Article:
The worst bit is there are links in this article that show Pixel Shift /can/ cope with this sort of subject if you know what you're doing.
If this was a hit piece then they shot themselves in the foot. Methinks it's just plain poor journalism, though, which is no better.
Timbukto: These are true real-world field results of pixel shift of someone using gear they purchased in pursuit of their art - http://www.dpreview.com/forums/post/57854722
Coming up with headlines, clickbait controversy, shooting scenes that couldn't possibly be more ill-suited for PS, and reviewing an entirely different product (i.e. ACR) on features it does not have while faulting Pentax and the technique in general is just bizarre.
That post deserves to be appended to the article. Thanks for sharing it here.
bdbender4: In 10 years, or maybe only 5, we will look back on the days when cameras did such "poor post-processing" that we insisted on doing it ourselves, using computers and phones, taking huge amounts of time using complex software that was expensive and not very well written. Back in the days when there were "JPEG" photos, seen as inferior since they had "modified the data from the sensor", and there were "RAW" photos, where we modified said data ourselves. Never mind that there were several types of RAW data, all of which were highly artificial constructs that modified the data from the sensor. ;)
Many of us are pretty familiar with what RAW actually means. The thing is, when creating a digital image you're always taking a large amount of data and removing chunks of it to make the final viewable result, which will always involve compromise. This is fine, but an automated compromise (aka in-camera processing) will never know what your intent as a photographer was - it will always be a best guess. It will also always be time constrained - done quickly rather than for maximum processing quality. This latter point could get better over time but determining the user's intent is not a problem to be solved.
So respectfully, I disagree. For those of us who know what we're up to, we'll always want to take as much data as possible to produce the final image that we wanted.
MrTaikitso: It's funny, because after 3 or so months of using the excellent Panasonic GX8, I hardly ever popped the screen out (except for video 'selfies'), using the VF most of the time. Unless it was plain obvious an image was tripe (missed shot etc), I did all my reviewing back at base on a superb Dell 27" 4K monitor, where I can pixel peep properly. Even with the GX8's superb VF, unless you're staring an image in the face at 'full size', it is never the same. Leica may well be onto something here for still photogs.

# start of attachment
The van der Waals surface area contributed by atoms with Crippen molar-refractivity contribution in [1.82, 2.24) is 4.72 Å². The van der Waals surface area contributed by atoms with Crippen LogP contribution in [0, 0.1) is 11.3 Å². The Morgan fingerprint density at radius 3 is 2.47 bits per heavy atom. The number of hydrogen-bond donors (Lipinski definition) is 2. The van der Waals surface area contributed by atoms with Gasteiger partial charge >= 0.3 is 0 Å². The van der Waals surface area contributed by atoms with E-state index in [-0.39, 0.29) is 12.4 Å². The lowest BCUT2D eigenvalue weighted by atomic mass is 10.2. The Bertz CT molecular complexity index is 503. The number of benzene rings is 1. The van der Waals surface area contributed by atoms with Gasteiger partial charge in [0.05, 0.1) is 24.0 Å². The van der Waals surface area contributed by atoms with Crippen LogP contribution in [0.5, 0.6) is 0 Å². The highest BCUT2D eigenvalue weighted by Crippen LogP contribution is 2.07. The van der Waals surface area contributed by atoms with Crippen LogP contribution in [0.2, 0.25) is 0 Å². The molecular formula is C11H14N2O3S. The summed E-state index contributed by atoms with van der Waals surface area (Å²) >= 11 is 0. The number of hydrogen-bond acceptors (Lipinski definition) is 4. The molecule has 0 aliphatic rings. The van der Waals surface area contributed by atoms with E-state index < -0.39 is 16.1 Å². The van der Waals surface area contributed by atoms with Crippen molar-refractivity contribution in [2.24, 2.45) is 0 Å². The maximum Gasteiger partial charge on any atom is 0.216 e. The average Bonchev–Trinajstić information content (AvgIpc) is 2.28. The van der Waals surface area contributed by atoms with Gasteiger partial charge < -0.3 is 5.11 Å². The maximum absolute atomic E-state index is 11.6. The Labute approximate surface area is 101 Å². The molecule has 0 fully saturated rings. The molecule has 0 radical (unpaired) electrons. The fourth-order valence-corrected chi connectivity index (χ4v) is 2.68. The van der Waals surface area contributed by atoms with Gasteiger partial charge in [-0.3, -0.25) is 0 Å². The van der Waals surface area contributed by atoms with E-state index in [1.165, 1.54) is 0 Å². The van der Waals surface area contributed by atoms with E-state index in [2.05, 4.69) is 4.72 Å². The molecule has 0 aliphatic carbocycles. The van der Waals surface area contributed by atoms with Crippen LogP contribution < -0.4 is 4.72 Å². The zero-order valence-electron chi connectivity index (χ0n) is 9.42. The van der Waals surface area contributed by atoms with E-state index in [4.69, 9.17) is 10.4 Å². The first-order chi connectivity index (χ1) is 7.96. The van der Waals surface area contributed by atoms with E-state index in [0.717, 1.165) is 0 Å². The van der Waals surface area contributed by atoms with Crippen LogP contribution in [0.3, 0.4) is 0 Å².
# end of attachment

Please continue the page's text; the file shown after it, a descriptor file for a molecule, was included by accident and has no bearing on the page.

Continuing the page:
Surely it's still nice to have, though? I mostly use my camera's rear screen for two things:
1) Periodically checking I've set my exposure correctly2) High/low angle photos
No screen would leave me SOOL on both of those, whereas a fold-in screen gives the best of both worlds.
Wye Photography: I don't use the screen to "chimp" on my Leica M8, I forced myself to pre-visualise instead, to see the final result in my mind. So, I would love this camera. Amazing. A brave move. I would love to afford it. I would love to afford a Ferrari as well.
I just wonder if on car forums Ferrari is slagged off or on watch forums Rolex so slagged.
What is the root of all this hate? Jealousy perhaps, or dissatisfaction with life, or job or wife or perhaps feelings of inadequacy???
My Leica M2 and M8 were not worth the money I paid for them, neither is this camera. Neither is a Ferrari for that matter. That's life. Ain't it a bitch!
Well, It's been entertaining reading the comments, keep it up chaps.
I don't get why people resort to the "jealousy" narrative. It's quite simple. Leica charge way more for their products than they're worth and justify it with nonsensical press briefs - hence the sneering.
It's not changing the world, but it's nice to chuckle of an afternoon.
More power to you if you can afford these baubles, but that's what they are - baubles.
Spunjji: I only wonder what happens when Apple release a phone with a different shape a year from now? It's not tremendously expensive, but it seems like this device will have a shelf life not-much longer than a 2 year phone contract and that seems, to me, to be a sad waste.
Good points there, although on the final one, I would argue that the D5 has a shelf life of much more than 2 years! It will be superseded, but not by something dramatically better for another 4-5 years.
I'm definitely glad for the transition from 2-year contracts too. They're a dismal way to buy phones and encourage rampant waste. The thing is, though, phone companies are still geared up to sell their products in that fashion - they haven't had any incentive to make the devices last very long.
Points above accepted, I still feel weird about products like this... I guess it just doesn't strike my imagination. The way I see it, if you're carrying the grip, you might as well carry the camera. I guess it can apply to people semi-affluent enough to afford a $600 iPhone but without the cash to spare for a decent Point and Shoot camera as well, but that sounds like a small market. I would be more inclined to bet that most of the grips end up doing not-much.
bernardly: A really inexpensive way to experiment with swirly bokeh is the Russian Helios 44-2 or variant legacy manual focus lens. They were made in vast quantities and a copy can be found on eBay for very little dollars. Best used on FF camera.
I'm afraid I don't have any specific tips - in my case I would simply shoot wide-open. These are the best examples I could find without going on a long dig:
In those instances it's admittedly not as dramatic as the lensbaby, but the price difference ought to be borne in mind. This is also on a Micro Four Thirds camera so you miss out the edges of the frame where the effect is strongest.
I only wonder what happens when Apple release a phone with a different shape a year from now? It's not tremendously expensive, but it seems like this device will have a shelf life not-much longer than a 2 year phone contract and that seems, to me, to be a sad waste.